Friday PhotoEssay – Thyme Edition

I thought we would take a through the Thyme garden, since it has all been growing really well. There aren’t any noticeable differences in how the different varieties have done as far as growth, but there are clear differences between the varieties.

The Lime Thyme is on the corner and is a little more prostrate than some of the others. It is also that bright green “lime” color and has a nice citrusy scent and flavor.

The French thyme is much more upright and has a silvery color, especially to the older growth. The interior of the plant has started to get woody already. This one has your traditional thyme scent and flavor.

The Summer thyme is a little more green than the French thyme, but it is still very upright and vigorous. I believe this one is supposed to be a little less hardy, so we will have to watch it to see if it comes back next year.

This is the plain Lemon thyme (as compared to the variegated lemon thyme). It is also very vigorous and fairly upright in growth habit. You can see a few of the new shoots have some lighter yellow coloration, even though it isn’t a variegated variety. It has an excellent lemon scent and flavor.

The Rose Scented thyme has a dusty grey-green color and the leaves seems to be a little thicker and fleshier than some of the other varieties. It is also a little more prostrate than some of the varieties, but not a super low-growing “walkable” variety. It definitely has a faint floral or rose scent on top of the thyme scent.

The Spicy Orange thyme is a very prostrate variety and clearly has a very different appearance from the Rose Scented (right) and Variegated Lemon (left). The plant has a strong spicy orange scent (very aptly named!) and feels a little bit…almost succulent? Like a sedum? I’m sure it would be fine to cook with, but the texture seems a little strange. It is holding its own against its taller neighbors though.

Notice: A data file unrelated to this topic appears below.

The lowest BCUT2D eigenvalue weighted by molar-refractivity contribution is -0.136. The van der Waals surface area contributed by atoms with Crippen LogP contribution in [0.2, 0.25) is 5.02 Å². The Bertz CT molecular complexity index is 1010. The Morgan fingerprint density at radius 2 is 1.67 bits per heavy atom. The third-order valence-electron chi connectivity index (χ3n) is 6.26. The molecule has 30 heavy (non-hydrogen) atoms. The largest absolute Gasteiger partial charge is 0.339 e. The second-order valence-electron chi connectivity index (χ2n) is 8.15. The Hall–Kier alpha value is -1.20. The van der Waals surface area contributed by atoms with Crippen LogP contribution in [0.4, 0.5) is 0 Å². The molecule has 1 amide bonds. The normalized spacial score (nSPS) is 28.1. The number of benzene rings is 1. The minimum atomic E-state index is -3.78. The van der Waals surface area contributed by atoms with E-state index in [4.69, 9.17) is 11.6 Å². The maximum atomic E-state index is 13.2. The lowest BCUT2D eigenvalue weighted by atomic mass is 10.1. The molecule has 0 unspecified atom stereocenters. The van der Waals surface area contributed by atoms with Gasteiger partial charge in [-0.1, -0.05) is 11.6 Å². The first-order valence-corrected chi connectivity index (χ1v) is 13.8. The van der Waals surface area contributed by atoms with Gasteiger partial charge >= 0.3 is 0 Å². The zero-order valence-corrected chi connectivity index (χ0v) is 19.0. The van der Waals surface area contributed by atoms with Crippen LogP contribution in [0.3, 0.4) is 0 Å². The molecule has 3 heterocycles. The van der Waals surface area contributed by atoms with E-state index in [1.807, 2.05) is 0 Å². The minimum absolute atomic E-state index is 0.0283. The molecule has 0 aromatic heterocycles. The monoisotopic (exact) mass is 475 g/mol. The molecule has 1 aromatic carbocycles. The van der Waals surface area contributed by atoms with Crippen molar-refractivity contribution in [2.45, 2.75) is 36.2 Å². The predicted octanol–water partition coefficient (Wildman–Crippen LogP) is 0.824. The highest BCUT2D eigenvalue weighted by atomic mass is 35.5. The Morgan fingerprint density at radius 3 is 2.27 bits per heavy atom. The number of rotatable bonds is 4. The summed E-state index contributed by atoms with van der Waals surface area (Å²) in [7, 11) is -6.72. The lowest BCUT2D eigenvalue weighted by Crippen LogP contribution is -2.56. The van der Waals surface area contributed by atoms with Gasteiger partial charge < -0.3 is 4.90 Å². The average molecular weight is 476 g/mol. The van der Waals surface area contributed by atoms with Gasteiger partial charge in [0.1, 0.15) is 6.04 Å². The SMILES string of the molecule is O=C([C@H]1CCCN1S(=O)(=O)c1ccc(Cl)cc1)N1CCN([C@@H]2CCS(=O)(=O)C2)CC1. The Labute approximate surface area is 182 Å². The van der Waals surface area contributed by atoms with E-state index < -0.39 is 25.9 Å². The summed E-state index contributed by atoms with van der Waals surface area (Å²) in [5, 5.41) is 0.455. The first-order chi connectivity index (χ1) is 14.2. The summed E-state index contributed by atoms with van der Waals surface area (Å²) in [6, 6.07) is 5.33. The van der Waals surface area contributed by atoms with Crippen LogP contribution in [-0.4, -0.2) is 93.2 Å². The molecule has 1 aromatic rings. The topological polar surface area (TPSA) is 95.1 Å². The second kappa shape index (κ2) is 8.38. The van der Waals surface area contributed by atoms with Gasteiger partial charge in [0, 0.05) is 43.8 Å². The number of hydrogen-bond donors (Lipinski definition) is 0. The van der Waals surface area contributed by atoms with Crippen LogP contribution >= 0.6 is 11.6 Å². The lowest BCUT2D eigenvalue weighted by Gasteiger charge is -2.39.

Mmm…Variegated Lemon thyme… It’s both pretty and lemony! Sometimes the variegated thymes are little bit wimpy, but this one seems to be in good shape. The rainy summer probably helped it out.

The Nutmeg Thyme has the cutest, tiniest leaves and a very delicate appearance. Whether it has any actual nutmeg scent or flavor…well…let me know if you can tell, will you? It obviously has gotten overgrown by its larger neighbors a bit too.

The English thyme is looking good and is again more upright. It doesn’t seem to have gotten as gangly and woody as the French and Summer thymes.

Last, in the opposite corner, is the Mint thyme. Like the Nutmeg thyme it has very small, delicate leaves and stems. It seems to be a little more vigorous though. It also has a somewhat stronger hint of mint scent and flavor. I’m not sure I would figure out what it was based solely on the scent or flavor, but at least there’s a little bit of something there.

Have a great weekend!

About Rebecca

I'm a Horticulture Educator with Sedgwick County Extension, a branch of K-State Research and Extension, located in Wichita, KS. I teach about fruits, vegetables, and herbs.

Posted on August 30, 2013, in PhotoEssays and tagged , . Bookmark the permalink. 2 Comments.

  1. Where did you get your nutmeg thyme seeds?

  2. Nutmeg Thyme, like most of the “flavored” thymes cannot be planted from seed because they don’t come true. You would have to purchase the plant and from there take cuttings or divide the plant to propagate it. We purchased the Nutmeg Thyme from Richters Herbs catalog.

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